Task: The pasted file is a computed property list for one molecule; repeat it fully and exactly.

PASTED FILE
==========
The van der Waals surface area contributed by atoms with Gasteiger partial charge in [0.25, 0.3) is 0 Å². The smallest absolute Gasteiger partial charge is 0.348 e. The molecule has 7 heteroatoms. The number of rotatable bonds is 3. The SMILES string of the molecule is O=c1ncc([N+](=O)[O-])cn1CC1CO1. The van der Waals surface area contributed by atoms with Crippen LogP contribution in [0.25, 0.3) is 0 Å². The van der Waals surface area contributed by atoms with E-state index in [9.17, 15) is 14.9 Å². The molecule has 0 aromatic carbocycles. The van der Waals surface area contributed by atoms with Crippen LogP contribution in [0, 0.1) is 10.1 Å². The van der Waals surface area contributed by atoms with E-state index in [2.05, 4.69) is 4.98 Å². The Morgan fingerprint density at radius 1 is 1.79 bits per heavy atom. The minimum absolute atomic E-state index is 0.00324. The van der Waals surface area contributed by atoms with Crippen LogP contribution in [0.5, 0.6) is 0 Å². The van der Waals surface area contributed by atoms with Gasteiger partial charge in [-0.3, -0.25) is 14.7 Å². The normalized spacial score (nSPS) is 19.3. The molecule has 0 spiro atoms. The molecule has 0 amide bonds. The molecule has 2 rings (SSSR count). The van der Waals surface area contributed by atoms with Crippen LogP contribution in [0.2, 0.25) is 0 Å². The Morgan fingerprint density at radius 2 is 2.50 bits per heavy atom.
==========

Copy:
The van der Waals surface area contributed by atoms with Gasteiger partial charge in [0.25, 0.3) is 0 Å². The smallest absolute Gasteiger partial charge is 0.348 e. The molecule has 7 heteroatoms. The number of rotatable bonds is 3. The SMILES string of the molecule is O=c1ncc([N+](=O)[O-])cn1CC1CO1. The van der Waals surface area contributed by atoms with Crippen LogP contribution in [0.25, 0.3) is 0 Å². The van der Waals surface area contributed by atoms with E-state index in [9.17, 15) is 14.9 Å². The molecule has 0 aromatic carbocycles. The van der Waals surface area contributed by atoms with Crippen LogP contribution in [0, 0.1) is 10.1 Å². The van der Waals surface area contributed by atoms with E-state index in [2.05, 4.69) is 4.98 Å². The Morgan fingerprint density at radius 1 is 1.79 bits per heavy atom. The minimum absolute atomic E-state index is 0.00324. The van der Waals surface area contributed by atoms with Crippen LogP contribution in [0.5, 0.6) is 0 Å². The van der Waals surface area contributed by atoms with Gasteiger partial charge in [-0.3, -0.25) is 14.7 Å². The normalized spacial score (nSPS) is 19.3. The molecule has 0 spiro atoms. The molecule has 0 amide bonds. The molecule has 2 rings (SSSR count). The van der Waals surface area contributed by atoms with Crippen LogP contribution in [0.2, 0.25) is 0 Å². The Morgan fingerprint density at radius 2 is 2.50 bits per heavy atom.